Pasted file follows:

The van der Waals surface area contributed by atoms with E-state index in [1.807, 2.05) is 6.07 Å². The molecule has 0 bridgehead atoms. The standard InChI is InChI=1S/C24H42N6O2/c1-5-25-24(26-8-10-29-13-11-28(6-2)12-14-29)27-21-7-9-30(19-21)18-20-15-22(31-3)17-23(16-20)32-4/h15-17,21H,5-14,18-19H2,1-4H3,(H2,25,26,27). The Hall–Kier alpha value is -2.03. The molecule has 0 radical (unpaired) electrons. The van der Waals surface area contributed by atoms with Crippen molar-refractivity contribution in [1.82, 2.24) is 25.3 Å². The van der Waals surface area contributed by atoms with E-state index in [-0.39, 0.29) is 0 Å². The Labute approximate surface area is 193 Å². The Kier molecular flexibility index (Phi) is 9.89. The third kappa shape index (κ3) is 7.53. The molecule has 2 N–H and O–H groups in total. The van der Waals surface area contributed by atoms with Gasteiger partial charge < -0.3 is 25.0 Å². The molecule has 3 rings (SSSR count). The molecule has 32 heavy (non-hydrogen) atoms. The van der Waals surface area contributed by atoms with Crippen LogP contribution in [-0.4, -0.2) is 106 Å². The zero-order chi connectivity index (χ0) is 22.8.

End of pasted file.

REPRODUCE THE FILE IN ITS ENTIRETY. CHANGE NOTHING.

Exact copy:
The van der Waals surface area contributed by atoms with E-state index in [1.807, 2.05) is 6.07 Å². The molecule has 0 bridgehead atoms. The standard InChI is InChI=1S/C24H42N6O2/c1-5-25-24(26-8-10-29-13-11-28(6-2)12-14-29)27-21-7-9-30(19-21)18-20-15-22(31-3)17-23(16-20)32-4/h15-17,21H,5-14,18-19H2,1-4H3,(H2,25,26,27). The Hall–Kier alpha value is -2.03. The molecule has 0 radical (unpaired) electrons. The van der Waals surface area contributed by atoms with Crippen molar-refractivity contribution in [1.82, 2.24) is 25.3 Å². The van der Waals surface area contributed by atoms with E-state index in [-0.39, 0.29) is 0 Å². The Labute approximate surface area is 193 Å². The Kier molecular flexibility index (Phi) is 9.89. The third kappa shape index (κ3) is 7.53. The molecule has 2 N–H and O–H groups in total. The van der Waals surface area contributed by atoms with Gasteiger partial charge < -0.3 is 25.0 Å². The molecule has 3 rings (SSSR count). The molecule has 32 heavy (non-hydrogen) atoms. The van der Waals surface area contributed by atoms with Crippen LogP contribution in [-0.4, -0.2) is 106 Å². The zero-order chi connectivity index (χ0) is 22.8.